Fayetteville cop headed to drug task force

Tue, 04/10/2007 - 4:19pm
By: Ben Nelms

It’s been a long time coming. It has been nearly a decade since Fayetteville had a presence on Fayette County Sheriff’s Drug Suppression Task Force. Those days ended April 5 with the appointment of a Fayetteville police officer.

“Drugs are and have been a serious problem. It was a goal for the mayor and council to look at putting somebody on some type of task force to address the narcotics within the city and any drug connection outside the city that impacts on our citizens,” said Chief Steve Heaton. “There is no reason why the police department should not be a part of enforcing and solving those types of crimes.”

In a March 19 memo, Heaton said he had discussed the agreement with the city attorney and city manager. “Although we would ultimately like to have a more detailed agreement, this agreement addresses the basic issues and is the same agreement that was used when the police department was a member of the Task Force in 1994,” Heaton said.

The proposed agreement is also the same agreement that is currently being used between the Sheriff’s Drug Task Force and Tyrone Police Department.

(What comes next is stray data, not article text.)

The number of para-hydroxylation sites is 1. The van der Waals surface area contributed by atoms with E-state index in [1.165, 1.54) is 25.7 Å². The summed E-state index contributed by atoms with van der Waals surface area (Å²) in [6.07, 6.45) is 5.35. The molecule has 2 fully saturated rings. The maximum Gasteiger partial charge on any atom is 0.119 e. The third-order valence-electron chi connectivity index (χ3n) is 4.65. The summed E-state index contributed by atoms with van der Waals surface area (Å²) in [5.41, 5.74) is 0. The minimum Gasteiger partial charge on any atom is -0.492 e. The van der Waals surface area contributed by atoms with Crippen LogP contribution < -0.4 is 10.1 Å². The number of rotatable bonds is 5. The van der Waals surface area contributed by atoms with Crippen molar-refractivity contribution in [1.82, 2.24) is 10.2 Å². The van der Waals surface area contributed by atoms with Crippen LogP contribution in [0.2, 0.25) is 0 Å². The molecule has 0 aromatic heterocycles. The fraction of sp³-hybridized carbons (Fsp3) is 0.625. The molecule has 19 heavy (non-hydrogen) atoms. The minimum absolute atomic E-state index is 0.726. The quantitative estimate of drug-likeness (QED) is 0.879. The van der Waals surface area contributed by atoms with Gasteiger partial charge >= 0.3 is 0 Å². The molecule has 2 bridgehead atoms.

That agreement spells out the distribution of assets to the participating agencies.

The first 35 percent of all assets will be awarded to the Fayette County Sheriff’s Drug Suppression Task Force to provide funding of the day to day operations for the unit, the agreement states.

The remainder of assets to be used for law enforcement enhancement will be divided as follows: 70 percent to the Fayette County Sheriff’s Office, 15 percent to Tyrone Police Department and 15 percent to the City of Fayetteville Police Department. Peachtree City does not participate on the task force.

A task force advisory board was also established under the agreement. The board will consist of chairman Sheriff Randall Johnson, Heaton and Tyrone Police Chief David Mullis.

The agreement also states that seized vehicles will subject to use by task force agents. If not placed in service or once retired from service, proceeds from vehicle sales will be split using the same percentages as other assets.

The move gives task force Commander Mike Pruitt another much needed agent. The approval by the council, Pruitt said, is timely and important.

“I’m glad to the this agreement come about,” Pruitt said. “I think it will benefit the citizens of Fayetteville and Fayette County.”

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